I grew up poor in a very dangerous neighborhood in Brooklyn, NY. But at 12 years old, my life was changed by the Boys' Club of New York (BCNY) - a nonprofit in NYC that provides constructive activities and opportunities for at-risk youth in NYC. Because of BCNY, I was eventually accepted into a private boarding high school, was awarded scholarships to Boston College, and obtained my first job at Brown Brothers Harriman - the oldest US private investment bank.
My personal path was positively changed by BCNY, so I've dedicated my life to creating social impact through entrepreneurship.
This is such an inspiring mission and organizational model Racquel.
I think you should also apply to programs like https://www.camelbackventures.org/. I'm a mentor at Camelback Ventures and could help with an intro, whenever you're ready. As soon as 1MMOW can afford it, I'd highly recommend that you also hire/contract a grant writer so that you can apply for more grant opportunities and obtain the funding/resources that'll help 1MMOW grow.
Nonetheless, I love how you've structured your organization to seek contracts with gov't agencies adn public housing authorities. So long as you have legit business income coming in, 1MMOW can both encourage financial independence with its residents, as well as demonstrate that through the organization's contracts. (i.e. you "walk the walk & talk the talk"....so cool). Becoming certified as an MWBE should also help with getting you large city, state and federal contracts for your work with public housing communities. Indeed I haven't seen other organization that do this type of work, so your uniqueness is a strength.
Good luck! I hope you're awarded as an Ashoka Changemaker grant winner as well.
Thanks Racquel! Dollar vans are so fascinating, right?? I've grown up taking them, having lived in brooklyn and queens just like you. As a passenger, I loved riding them because they are super quick, cheaper than the subway/but and ALWAYS seem to be available. Living in queens, I couldn't have maintained my first job on Wall street, if it wasn't for being able to rely on the dollar vans each morning.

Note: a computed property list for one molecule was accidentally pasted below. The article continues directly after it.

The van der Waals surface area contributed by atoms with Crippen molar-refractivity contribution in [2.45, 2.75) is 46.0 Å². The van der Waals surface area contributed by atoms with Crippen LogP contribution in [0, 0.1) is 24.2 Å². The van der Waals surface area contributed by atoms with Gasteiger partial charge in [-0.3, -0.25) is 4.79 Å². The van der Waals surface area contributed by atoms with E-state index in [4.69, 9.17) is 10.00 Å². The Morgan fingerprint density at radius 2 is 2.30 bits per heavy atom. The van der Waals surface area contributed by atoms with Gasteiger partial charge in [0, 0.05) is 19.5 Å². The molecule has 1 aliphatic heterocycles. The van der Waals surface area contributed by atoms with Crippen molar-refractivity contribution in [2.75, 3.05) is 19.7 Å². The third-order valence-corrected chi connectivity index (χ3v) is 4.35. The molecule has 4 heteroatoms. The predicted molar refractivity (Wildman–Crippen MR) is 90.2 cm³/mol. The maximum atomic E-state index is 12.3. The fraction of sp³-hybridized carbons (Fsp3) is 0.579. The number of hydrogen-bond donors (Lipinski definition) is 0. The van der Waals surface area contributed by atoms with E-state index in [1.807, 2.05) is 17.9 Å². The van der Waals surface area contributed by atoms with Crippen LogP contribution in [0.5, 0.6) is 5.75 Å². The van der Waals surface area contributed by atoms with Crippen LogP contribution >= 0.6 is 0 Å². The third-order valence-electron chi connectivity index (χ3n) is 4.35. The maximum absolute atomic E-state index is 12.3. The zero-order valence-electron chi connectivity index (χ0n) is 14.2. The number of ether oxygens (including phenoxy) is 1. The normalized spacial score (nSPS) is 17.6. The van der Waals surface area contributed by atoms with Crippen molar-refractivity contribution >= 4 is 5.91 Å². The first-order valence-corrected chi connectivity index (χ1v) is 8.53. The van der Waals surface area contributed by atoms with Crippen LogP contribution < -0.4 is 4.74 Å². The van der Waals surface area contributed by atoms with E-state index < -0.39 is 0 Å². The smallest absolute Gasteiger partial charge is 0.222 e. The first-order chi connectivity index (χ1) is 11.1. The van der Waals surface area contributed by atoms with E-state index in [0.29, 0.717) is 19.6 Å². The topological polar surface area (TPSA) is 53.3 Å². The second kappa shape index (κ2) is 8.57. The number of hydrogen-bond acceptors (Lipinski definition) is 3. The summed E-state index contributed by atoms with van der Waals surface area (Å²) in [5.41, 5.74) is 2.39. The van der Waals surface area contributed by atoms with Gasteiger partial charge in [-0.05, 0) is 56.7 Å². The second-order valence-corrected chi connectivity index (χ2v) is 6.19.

After seeing dollar vans pop up in communities/cities outside of NYC, I knew there was a growing market for this service...hidden in plain sight :)
Over the last couple years, I discovered that what's most fascinating about the vans is the economics between the drivers and operators. These folks actually create tons of jobs and deliver a valuable service in communities where there are serious economic challenges. So I just fell in love with the impact and growth potential that informal transit networks like dollar vans have.
I'm totally committed to this for the long haul, so your comment is definitely encouraging :) Thank you!
I love this idea and have actually heard of HBCU.vc before! Shout to Social Good Fund ;)
"Train-the-trainer" is a great strategy for scaling your operation and market reach without increasing overhead. By focusing on HBCUs and HSI's, I think your potential for impact is huge since those organizations have 300K+ students from underrepresented backgrounds.
Executing a business development strategy that consistently brings you consistent income is the tough part, but you can get there in many ways. For example, sponsored conference events and training programs to the schools can do it. Grants from (community) foundations (i.e. Silicon Valley Community Foundation) may be worth researching and applying to.
HBCUvc seems to also address the diversity pipeline issue (as well as economic empowerment through financial inclusion). In which case, selling a "product" to accelerators, VCs, and angel groups that help them get access to more diverse candidates (i.e. employees, founders, etc) could provide another revenue stream to sustain your core operation.
You may also want to checkout Village Capital's model, where their social entrepreneurs award the $50K cohort investment to a participant of choice. Which is a smart way to attract a ton of applicants, but use a community-driven approach to investing in only the 1-2 participants per cohort. Therefore, you don't need a big fund to give participants the experience and opportunity to raise money and make an investment.